Alexei Urmanov 

Coaching and future plans

Turning professional: new views on sport

Alexei Urmanov on his career in amateur sport

Alexei Urmanov about his first students


Photo courtesy of Shimako T.


   In 1994 Alexei Urmanov became the first Russian skater to win the Olympic Games since Nikolai Panin-Kolomenkin did almost  a century earlier. In 1992 he was one of the first skaters to land a quad in competition,  he is, however, most known for his artistry and style on ice.  Urmanov is one of those skaters who worked with the same coach, Alexei Mishin, throughout his eligible career. They remained a team through many falls and triumphs of  Alexei's eligible skating. When he decided to turn professional,  Alexei said that he will continue working with the same team of choreographers and the same coach. This decision proved to be the right one, Alexei won the gold at World Professional Championships later that season.
Now Alexei Urmanov has decided to give another career a try: coaching. Not too long ago he started training a group of young girls in his native city of St. Petersburg... 

"It's a pity that Alexei has decided to quit the amateur sport. He is a young man. If it wasn't for the injury he might have skated for a long time.
The youngsters have overcome him technically. He just didn't want to be behind the skaters among whom he used to be the leader.
I believe it was a psychological reason."
Ludmila Velikova

 "Alexei is an adult and he's been always making his own decisions. He is smart. If he has decided to quit, he has a right to do so. A bit too early, of course. I'd have stayed and competed longer but that's just my opinion. I respect any his choice. He is the only one who knows how difficult it was for him to make such a decision. Of course, everybody will miss him: his fellow skaters, his fans,  journalists. Who knows, maybe he will change his mind and come back. However, it was very honest of him to act the way he did it: he sent a letter to RF before the season began, then made an announcement on radio and TV. It was very decent step with respect to his competitors. He acted gracefully as he always does."
Alexei Tikhonov

Q: There is an opinion that Urmanov wasn’t able to “cash in” on the Olympic title that he won in Lillehammer. What would you say about that?
Alexei: At that time the skaters didn’t have such opportunities to realize themselves as they do now. Turning pro was rather a rare case. Only Oksana Baiul went pro after the Olympic Games in Lillehammer. Beside that, I was only twenty years old and wasn’t going to end my amateur career. But alas, a serious injury I suffered didn’t allow me to defend my title in Nagano. As a result, the ending of my career was somewhat smudged.
Q: Beside skating in commercial shows you are also coaching at the “Yubileinyi.” Do you have any talented students?
Alexei: I am now working with six students from eleven to thirteen years old. At this age it’s really hard to tell how promising they are. It’s even difficult to predict anything for older skaters. Sometimes everyone sees a future champion in some kid but, a year later, he just disappears off the horizon. However… One of my students is quite able to reach high results. I was right to take her along when I went to Worlds in Nice.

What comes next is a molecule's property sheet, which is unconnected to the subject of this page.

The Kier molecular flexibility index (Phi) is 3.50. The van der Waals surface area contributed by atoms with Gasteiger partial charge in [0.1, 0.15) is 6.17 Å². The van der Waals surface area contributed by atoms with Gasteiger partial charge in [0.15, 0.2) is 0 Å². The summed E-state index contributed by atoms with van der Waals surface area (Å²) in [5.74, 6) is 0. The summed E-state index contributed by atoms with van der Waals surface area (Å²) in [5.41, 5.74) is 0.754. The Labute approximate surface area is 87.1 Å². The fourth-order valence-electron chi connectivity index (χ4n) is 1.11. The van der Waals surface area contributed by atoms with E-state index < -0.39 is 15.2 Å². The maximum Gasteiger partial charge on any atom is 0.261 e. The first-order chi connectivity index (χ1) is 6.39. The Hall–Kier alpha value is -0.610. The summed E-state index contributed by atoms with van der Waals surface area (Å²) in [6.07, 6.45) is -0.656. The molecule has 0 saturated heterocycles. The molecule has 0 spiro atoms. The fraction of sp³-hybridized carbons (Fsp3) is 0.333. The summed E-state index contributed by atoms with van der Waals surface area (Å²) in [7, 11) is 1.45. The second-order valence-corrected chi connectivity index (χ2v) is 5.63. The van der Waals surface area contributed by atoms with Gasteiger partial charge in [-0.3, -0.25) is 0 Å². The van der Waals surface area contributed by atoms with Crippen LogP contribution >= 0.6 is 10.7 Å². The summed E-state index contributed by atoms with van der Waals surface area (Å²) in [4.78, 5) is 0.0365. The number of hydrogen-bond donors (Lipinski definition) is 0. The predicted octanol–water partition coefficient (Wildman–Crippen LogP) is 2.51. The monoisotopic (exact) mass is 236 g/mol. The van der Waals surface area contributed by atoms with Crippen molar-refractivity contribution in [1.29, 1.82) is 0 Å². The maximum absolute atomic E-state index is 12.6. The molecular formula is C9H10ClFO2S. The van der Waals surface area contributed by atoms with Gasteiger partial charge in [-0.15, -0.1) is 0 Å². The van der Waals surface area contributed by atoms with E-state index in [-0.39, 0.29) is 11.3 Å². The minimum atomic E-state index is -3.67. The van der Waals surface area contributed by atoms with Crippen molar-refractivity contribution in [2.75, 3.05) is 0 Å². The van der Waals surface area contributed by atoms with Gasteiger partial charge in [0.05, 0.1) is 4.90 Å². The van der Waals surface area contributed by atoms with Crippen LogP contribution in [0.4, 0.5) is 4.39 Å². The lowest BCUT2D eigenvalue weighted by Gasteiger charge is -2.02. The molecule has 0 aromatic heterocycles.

Q: After the birth of your twin sons you have also become a teacher at home.
Alexei: It’s only helps me with my work.  In any case, the relationships have always been most important for me. Of course, there should be some distance kept between students and a coach but there won’t be any success if you and your students can’t communicate. 
Q: Last year “Alexei Urmanov’s Show” received a good response from the press. Are you going to continue a producer’s career in sports?
Alexei: Unfortunately, the show wasn’t profitable. Sadly, I wasn’t just a producer but also invested my own money in this show. In general, though, it’s quite possible if not to make a profit then to break even. Right now I’m not planning any shows because the most of my time is occupied by work with children.
Q: Alexei Yagudin has recently said that he isn’t even thinking about the Olympics. Is that possible?
Alexei: I think it’s just a strategy. 
Q: Not much is known now about how Tatiana Tarasova is preparing her students for Olympics …
Alexei: This somewhat surprises me. Such kind of behavior isn’t typical of Lyosha. He loves some  “fuss” going on around his name. I have two explanations for that: either he does it on purpose or, if the bad rumors are true, he deals with some mental issues.
Q: Doesn’t Yagudin’s work with Zaiganov speak for itself?
Alexei: It also may be done just for the public. I can say from my own experience that a psychologist can only help if a sportsman himself takes it seriously. 
Q: Have you ever had such kind of difficulties?
Alexei:  I worked with a specialist before the Games in Lillehammer. We discussed many things: how to prepare yourself for a competition, what you should or shouldn’t think about. I have to admit that those advises did help me. 
Q: What can you say about Evgeny Plushenko’s chances at Olympics? Wasn’t it too late to present a new LP?
Alexei: In the Olympic year the skaters often hesitate with the choices of music. Then they finally find it but the first competitions are already coming up. They have to skate an old program. So, the zeitnot in such situation is quite usual. 

Vladimir Raush, Sov. Sport, December 2001 

Photo coutesy of Eriko

  Immortal Beloved Alexei  Hiroko and Isao   Alexei Urmanov Photo Gallery by Eriko

Competitive History